On a Saturday evening in October 1978, I had the rare privilege of dining with the late, award-winning science-fiction author, futurist, and biochemist Dr. Isaac Asimov (1920-1992). Jack and Lottie Robins of Allentown, Pennsylvania arranged this once-in-a-lifetime engagement.
Jack, a fellow sci-fi fan, lived a few blocks from me at the time of this, the most memorable dinner of my life. Knowing my passion for science fact and science fiction, Jack invited me, and a mutual friend and fan Dennis Kuhns, to break bread with Asimov, one of the major pillars of sci-fi’s Golden Age.
Science Fiction: Asimov and the Futurians
Jack had been a member of the Futurians with Asimov, that iconic New York City group of 1930s science-fiction fans which included Asimov, Frederick Pohl, Damon Knight, James Blish, Cyril Kornbluth—to name a few. (In those days, Jack went by his birth surname Rubinson.) So, over the years, Jack maintained his friendship with Asimov. Although some Futurians never became popular writers, like Jack, many did. Jack—who like Asimov was also an accomplished scientist (an explosives chemist)—saw his old pal once a year. In 1978, he invited Asimov to dine at his Allentown home. Then, Jack and his wife Lottie called me with an invitation.
Dinner With Asimov
Weeks passed and finally the day arrived; the great author arrived in town. There are a few details about the meeting that escape me 35 years on—such as what I was wearing, but so goes long-term memory storage. Yet many things remain sharp and fresh. For example, Asimov didn’t drive; a woman friend drove the author the 100 miles from New York City to Allentown. Lottie served roast-beef (which I remember). Jack, Lottie, Isaac, his friend, Dennis, and I exchanged pleasantries.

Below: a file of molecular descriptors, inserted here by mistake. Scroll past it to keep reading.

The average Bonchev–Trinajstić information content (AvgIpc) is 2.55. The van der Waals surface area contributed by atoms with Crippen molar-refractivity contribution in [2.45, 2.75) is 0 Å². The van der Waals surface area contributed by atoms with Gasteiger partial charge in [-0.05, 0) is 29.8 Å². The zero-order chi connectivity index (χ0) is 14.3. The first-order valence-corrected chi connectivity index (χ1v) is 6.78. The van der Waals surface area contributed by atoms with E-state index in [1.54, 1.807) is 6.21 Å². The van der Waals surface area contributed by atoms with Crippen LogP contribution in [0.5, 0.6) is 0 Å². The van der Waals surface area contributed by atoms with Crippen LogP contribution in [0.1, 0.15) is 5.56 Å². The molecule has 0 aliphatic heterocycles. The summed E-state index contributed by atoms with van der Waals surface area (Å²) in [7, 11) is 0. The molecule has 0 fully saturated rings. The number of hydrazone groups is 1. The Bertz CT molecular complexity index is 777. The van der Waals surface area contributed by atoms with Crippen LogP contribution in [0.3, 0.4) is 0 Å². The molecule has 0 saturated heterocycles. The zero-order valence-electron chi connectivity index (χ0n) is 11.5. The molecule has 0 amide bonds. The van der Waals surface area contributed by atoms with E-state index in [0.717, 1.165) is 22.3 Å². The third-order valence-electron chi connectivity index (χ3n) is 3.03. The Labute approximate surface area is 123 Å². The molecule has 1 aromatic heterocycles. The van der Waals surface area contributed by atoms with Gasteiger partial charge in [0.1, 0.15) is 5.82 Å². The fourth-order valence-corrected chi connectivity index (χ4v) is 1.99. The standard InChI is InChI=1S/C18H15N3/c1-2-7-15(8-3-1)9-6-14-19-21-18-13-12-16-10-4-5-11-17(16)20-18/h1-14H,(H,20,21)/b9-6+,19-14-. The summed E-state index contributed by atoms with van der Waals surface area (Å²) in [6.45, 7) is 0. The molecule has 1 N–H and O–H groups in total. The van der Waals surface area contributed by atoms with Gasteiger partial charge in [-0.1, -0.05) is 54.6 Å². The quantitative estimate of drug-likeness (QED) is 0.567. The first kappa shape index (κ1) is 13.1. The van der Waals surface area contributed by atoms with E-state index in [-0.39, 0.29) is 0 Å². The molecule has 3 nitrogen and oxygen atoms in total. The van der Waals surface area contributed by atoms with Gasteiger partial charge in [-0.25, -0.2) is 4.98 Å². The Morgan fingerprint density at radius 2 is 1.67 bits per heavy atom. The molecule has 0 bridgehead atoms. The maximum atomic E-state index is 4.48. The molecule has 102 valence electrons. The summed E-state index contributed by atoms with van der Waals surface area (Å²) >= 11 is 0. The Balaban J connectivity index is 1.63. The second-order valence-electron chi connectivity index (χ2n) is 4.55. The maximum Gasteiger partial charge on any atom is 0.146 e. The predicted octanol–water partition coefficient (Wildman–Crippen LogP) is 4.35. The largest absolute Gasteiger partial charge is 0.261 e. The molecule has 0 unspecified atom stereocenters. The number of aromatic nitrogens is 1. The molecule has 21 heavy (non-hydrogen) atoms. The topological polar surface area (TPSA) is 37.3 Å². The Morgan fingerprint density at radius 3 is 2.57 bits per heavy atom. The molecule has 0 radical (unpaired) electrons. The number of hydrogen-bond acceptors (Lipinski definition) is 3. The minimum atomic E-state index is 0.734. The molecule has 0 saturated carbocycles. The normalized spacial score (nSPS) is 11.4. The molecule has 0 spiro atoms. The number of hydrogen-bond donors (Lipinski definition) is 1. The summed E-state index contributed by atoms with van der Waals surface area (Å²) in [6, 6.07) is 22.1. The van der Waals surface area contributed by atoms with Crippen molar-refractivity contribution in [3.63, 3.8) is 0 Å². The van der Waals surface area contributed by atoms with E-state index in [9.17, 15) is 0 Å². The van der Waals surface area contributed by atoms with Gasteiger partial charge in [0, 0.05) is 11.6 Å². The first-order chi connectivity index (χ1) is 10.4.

Asimov loved to talk and joke about himself—and why not? The great man was the author and editor of over 500 published books, from titles on physics and astronomy to science fiction and biblical history.
Asimov’s Space Science Prediction
During dinner I brought up an Asimov science article I had enjoyed reading; it was titled “How Far Will We Go in Space?” I wondered if, when the author wrote it back in 1965, he had anticipated the rise of the unmanned interplanetary Mariners, Pioneers, Vikings, and Voyagers. He hadn’t, he admitted. Asimov had been commissioned in late 1965 to write the piece by the editors of the World Book Yearbook. He had been asked to forecast, “with the facts and capabilities at hand,” to project the future accomplishments and limits of space exploration.
Asimov was beginning to see that our exploration of the planets—not with humans, as he and so many visionaries had supposed, but with robots—was happening far faster than he had imagined. “A reasonable guess,” Asimov wrote in his yearbook piece, “is that by 2100, mankind will have explored our entire solar system… He will have studied the Sun from close range… Mankind will not have made any attempt to reach or colonize planets outside our solar system.”
Space Travel: Politics, Priorities, Obstacles
At the time of our 1978 meeting, the success of Project Apollo, ending just three years earlier with the U.S.-USSR Apollo-Soyuz mission, had made crewed interplanetary flight look, well, easy. But the road to the stars was more complex than even Asimov had imagined.
Politics, national priorities, and budgets seemed to get in the way of humans moving out into space. “After 2100,” Asimov concluded, “A long pause will be enforced on mankind. He will probably have gone as far as he can go without developing technical abilities far beyond what he will possess even then.”
2013 to 2100: What’s Next for Mankind?
Asimov’s final forecast remains to be fulfilled: the year 2100 is far off. But here in 2013, we understand that humanity still has a long ladder to climb just to return astronauts to the Moon after a 41-year-long hiatus.
Boucher, Geoff. Isaac Asimov was born 90 years ago today. (2010). LA Times Hero Complex. Accessed October 9, 2013.
Seiler, Edward. Isaac Asimov Homepage. Asimov Online. Accessed October 9, 2013.
Asimov, I. How Far Will We Go In Space? (1967.) Is Anyone There? Doubleday.